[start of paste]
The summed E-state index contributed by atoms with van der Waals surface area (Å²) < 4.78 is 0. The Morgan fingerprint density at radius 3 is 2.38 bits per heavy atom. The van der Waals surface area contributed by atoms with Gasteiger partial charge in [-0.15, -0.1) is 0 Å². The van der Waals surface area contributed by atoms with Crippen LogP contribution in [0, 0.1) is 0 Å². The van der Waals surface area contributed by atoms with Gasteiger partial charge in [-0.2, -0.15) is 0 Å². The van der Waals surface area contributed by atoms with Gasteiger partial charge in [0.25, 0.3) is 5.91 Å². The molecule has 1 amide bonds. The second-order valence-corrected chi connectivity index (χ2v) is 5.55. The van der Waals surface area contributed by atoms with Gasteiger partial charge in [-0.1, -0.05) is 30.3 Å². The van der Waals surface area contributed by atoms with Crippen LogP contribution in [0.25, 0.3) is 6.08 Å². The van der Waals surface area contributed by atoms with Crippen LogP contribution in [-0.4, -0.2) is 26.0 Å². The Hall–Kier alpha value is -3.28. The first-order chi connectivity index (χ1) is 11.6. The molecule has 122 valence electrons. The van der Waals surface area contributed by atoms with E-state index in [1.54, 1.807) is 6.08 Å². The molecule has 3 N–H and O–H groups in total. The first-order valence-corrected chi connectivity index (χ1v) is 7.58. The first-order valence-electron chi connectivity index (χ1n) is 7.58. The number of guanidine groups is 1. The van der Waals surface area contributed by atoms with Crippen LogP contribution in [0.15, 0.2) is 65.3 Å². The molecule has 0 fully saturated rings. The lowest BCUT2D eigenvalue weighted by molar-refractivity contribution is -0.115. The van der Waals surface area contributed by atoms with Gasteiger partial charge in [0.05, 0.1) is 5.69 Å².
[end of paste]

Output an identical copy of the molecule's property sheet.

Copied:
The summed E-state index contributed by atoms with van der Waals surface area (Å²) < 4.78 is 0. The Morgan fingerprint density at radius 3 is 2.38 bits per heavy atom. The van der Waals surface area contributed by atoms with Gasteiger partial charge in [-0.15, -0.1) is 0 Å². The van der Waals surface area contributed by atoms with Crippen LogP contribution in [0, 0.1) is 0 Å². The van der Waals surface area contributed by atoms with Gasteiger partial charge in [-0.2, -0.15) is 0 Å². The van der Waals surface area contributed by atoms with Gasteiger partial charge in [0.25, 0.3) is 5.91 Å². The molecule has 1 amide bonds. The second-order valence-corrected chi connectivity index (χ2v) is 5.55. The van der Waals surface area contributed by atoms with Gasteiger partial charge in [-0.1, -0.05) is 30.3 Å². The van der Waals surface area contributed by atoms with Crippen LogP contribution in [0.25, 0.3) is 6.08 Å². The van der Waals surface area contributed by atoms with Crippen LogP contribution in [-0.4, -0.2) is 26.0 Å². The Hall–Kier alpha value is -3.28. The first-order chi connectivity index (χ1) is 11.6. The molecule has 122 valence electrons. The van der Waals surface area contributed by atoms with E-state index in [1.54, 1.807) is 6.08 Å². The molecule has 3 N–H and O–H groups in total. The first-order valence-corrected chi connectivity index (χ1v) is 7.58. The first-order valence-electron chi connectivity index (χ1n) is 7.58. The number of guanidine groups is 1. The van der Waals surface area contributed by atoms with Crippen LogP contribution in [0.15, 0.2) is 65.3 Å². The molecule has 0 fully saturated rings. The lowest BCUT2D eigenvalue weighted by molar-refractivity contribution is -0.115. The van der Waals surface area contributed by atoms with Gasteiger partial charge in [0.05, 0.1) is 5.69 Å².